not be completed under the current task statement. A third and final phase was then commissioned to
                                        integrate the new engines and resolve any outstanding issues that remained.

                                        Phase 3 was largely an engine integration task combined with clean-up of some remaining aerodynamic issues. Specific tasking included:

                                        •Redesigning the engine inlets for the J85
                                        •Moving the engine from the middle of the aircraft to the aft end due to the presence of the hot afterburner section and updating the weight and balance and stability derivative estimates
                                        •Shifting the wing and inlet leading edges aft (thereby shifting the center of pressure) to compensate for the large expected change in aircraft center of gravity location
                                        •Investigate the impact of increased fuel consumption on mission endurance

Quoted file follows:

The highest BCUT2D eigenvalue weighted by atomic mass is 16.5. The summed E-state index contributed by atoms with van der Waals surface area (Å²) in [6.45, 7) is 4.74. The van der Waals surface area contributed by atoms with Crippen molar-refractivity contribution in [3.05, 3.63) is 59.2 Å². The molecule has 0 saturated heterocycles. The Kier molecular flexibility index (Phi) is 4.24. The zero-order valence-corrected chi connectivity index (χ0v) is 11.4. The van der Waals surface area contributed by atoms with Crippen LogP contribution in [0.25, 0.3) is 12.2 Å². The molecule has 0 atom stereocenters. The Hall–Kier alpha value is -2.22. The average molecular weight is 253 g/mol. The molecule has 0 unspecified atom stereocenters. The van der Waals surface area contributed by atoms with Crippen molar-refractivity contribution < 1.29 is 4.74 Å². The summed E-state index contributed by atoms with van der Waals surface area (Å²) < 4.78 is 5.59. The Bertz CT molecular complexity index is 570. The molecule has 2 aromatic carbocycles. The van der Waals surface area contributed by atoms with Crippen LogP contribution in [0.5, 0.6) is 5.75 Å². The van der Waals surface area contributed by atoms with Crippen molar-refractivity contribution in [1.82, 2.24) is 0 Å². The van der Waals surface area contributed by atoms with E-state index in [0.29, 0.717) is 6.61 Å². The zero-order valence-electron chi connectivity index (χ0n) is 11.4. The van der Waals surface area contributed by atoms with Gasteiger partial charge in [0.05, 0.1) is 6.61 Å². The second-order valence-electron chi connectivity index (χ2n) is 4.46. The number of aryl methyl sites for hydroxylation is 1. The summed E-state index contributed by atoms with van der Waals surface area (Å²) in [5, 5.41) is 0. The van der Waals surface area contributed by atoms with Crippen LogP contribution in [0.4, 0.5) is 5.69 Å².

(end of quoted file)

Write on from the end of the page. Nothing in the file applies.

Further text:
•Validate the changes to the aircraft’s outer mould line (OML) via wind tunnel testing at the U.S. Air Force Academy (USAFA) and the University of Washington Aeronautics Laboratory (UWAL)
                                        •Update mission performance estimates based on the changes listed above and prepare a final report for the sponsor

                                        Attached Files
                                        Last edited by bring_it_on; 26th January 2018, 14:56.
                                        Old radar types never die; they just phased array

                                        Comment

                                        • Levsha
                                          Rank 5 Registered User

                                          In the context of this forum, it just seems ironic. This drone could end up being "sexier" than some of the much vaunted fighters that are bandied around on various threads.
                                          A drone sexier than a JF-17 or Tejas - naahh...

                                          Comment

                                          Unconfigured Ad Widget

                                          Collapse

                                           

                                          Working...
                                          X